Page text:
The positive ecological focus of the Slow Food movement is beginning to make its way across the U.S. Originating in Italy in the early 1980s, the Slow Food Movement identified and outlined the need for wholesome and natural foods in every country’s diet; it has helped thousands of people reach a consensus on what is acceptable fare for their dining table, as well as encouraging farmers and landowners to cultivate wholesome, nutritious, and organic food. Slow Food U.S.A. is a non-profit organization that is educating and teaching the principles of the Slow Food ‘Manifesto’ and introducing many people to the ideas of taste and optimum nutrition.
The state of our farms, resources for food, and nutritional education are important components of sustainable agriculture and consumer eating habits. The ecological ramifications of poorly cultivated and harmful practices in farming are apparent in today’s U.S. market. Overly processed food and daily diets lacking in essential nutrition are taking their toll on the nation’s health. Natural food cultivation practices and a move towards sustainable agriculture are highlighted through the Slow Food movement. Understanding respect for fertile land and encouraging farmers to use natural practices will help both consumers and growers in the long run.
Fertile soil is a commodity for agriculture sectors of the U.S., and without the means to enforce some regulation of how this land is used, many farmers are experiencing industrial problems and financial instability. As the nation moves toward organic appeal, many farmers are finding niche markets to cater to. The Slow Food Movement is instilling specific agricultural techniques, outlining resources, and encouraging communities to take part.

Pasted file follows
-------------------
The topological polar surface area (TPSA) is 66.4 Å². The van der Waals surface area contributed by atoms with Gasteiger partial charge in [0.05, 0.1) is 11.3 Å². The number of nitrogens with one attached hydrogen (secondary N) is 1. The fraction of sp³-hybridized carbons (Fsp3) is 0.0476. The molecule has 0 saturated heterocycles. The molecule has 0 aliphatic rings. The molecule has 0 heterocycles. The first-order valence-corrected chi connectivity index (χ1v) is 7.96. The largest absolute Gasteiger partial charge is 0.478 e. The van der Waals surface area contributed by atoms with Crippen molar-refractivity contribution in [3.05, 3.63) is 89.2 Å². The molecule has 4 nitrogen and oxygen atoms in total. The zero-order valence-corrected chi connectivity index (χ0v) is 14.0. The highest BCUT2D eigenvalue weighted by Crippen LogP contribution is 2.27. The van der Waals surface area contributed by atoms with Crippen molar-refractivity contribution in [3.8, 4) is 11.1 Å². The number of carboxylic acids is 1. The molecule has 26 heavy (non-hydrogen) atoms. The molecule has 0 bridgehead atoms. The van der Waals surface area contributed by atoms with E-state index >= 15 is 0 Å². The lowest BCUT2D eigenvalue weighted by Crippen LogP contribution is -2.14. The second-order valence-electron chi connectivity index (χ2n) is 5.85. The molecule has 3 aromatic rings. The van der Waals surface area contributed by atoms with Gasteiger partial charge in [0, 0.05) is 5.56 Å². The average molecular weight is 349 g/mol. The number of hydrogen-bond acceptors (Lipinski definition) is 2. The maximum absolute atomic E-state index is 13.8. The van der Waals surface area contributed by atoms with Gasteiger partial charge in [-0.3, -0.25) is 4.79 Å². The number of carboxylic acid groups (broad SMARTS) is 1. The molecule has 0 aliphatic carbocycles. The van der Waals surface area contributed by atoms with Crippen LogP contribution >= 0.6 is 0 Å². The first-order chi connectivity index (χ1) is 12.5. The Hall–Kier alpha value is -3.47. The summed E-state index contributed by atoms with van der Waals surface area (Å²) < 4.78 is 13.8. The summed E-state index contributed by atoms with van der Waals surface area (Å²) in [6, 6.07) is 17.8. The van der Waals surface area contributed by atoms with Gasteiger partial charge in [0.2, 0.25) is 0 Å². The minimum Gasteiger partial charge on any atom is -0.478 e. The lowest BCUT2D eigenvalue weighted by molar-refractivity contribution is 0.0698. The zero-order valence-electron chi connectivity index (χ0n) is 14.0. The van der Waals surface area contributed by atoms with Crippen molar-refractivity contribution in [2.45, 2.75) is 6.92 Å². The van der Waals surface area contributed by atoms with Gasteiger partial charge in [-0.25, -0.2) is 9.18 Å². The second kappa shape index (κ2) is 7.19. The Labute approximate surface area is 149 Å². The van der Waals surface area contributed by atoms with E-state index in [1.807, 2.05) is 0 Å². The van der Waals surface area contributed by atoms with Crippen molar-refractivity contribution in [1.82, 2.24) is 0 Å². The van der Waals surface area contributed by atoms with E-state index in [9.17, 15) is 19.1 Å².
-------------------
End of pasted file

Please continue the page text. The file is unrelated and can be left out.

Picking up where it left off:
Consumers are taking part in the Slow Food Movement by cultivating their own kitchen gardens, enjoying natural home cooking, sampling new tastes and produce, sharing meals in gatherings, and searching for more nutritious alternatives to standard processed fare. The transitions over the past ten years have been media-driven to some extent with some positive results. There is a noticeable rise in the trend and demand for organic and ‘100% natural’ products. There is still a strong preference for local farmer’s markets, fresh produce, and identifying locally-grown food selections.
Many cities take part in organic food communities, neighborhoods, and encourage group farms that enable participants to grow a variety of produce. Making food from scratch is becoming more popular as consumers turn to gourmet, organic cuisine, and a fresh approach to meal time. The Slow Food Movement has helped organize a variety of local groups and communities in neighborhoods, where members can participate in educational conferences, seminars, and further learning of future farming trends.
This October, thousands of Slow Food enthusiasts will gather at Terra Madre in Turin, Italy for its global conference. According to the Terra Madre website www.terramadre2006.org, ‘1500 food communities from 5 continents, 50000 farmers, breeders, fishermen and traditional food producers, 10000 cooks and 200 universities’ will flock to the city for the event. The conference will involve discussions, workshops, and educational opportunities for a variety of industries. It will bring to light the current conditions an issues involved with the Slow Food Movement, and share research results from each group.
The Slow Food Movement has made considerable strides from its inception in the 1980s. Communities that take part encourage sustainable agriculture, consumer choices, and a turn towards home-based cooking and nutritious selection. Over the long-term, this may help with many of today’s health concerns and farming industries; supporting local agriculture is just one step in the right direction.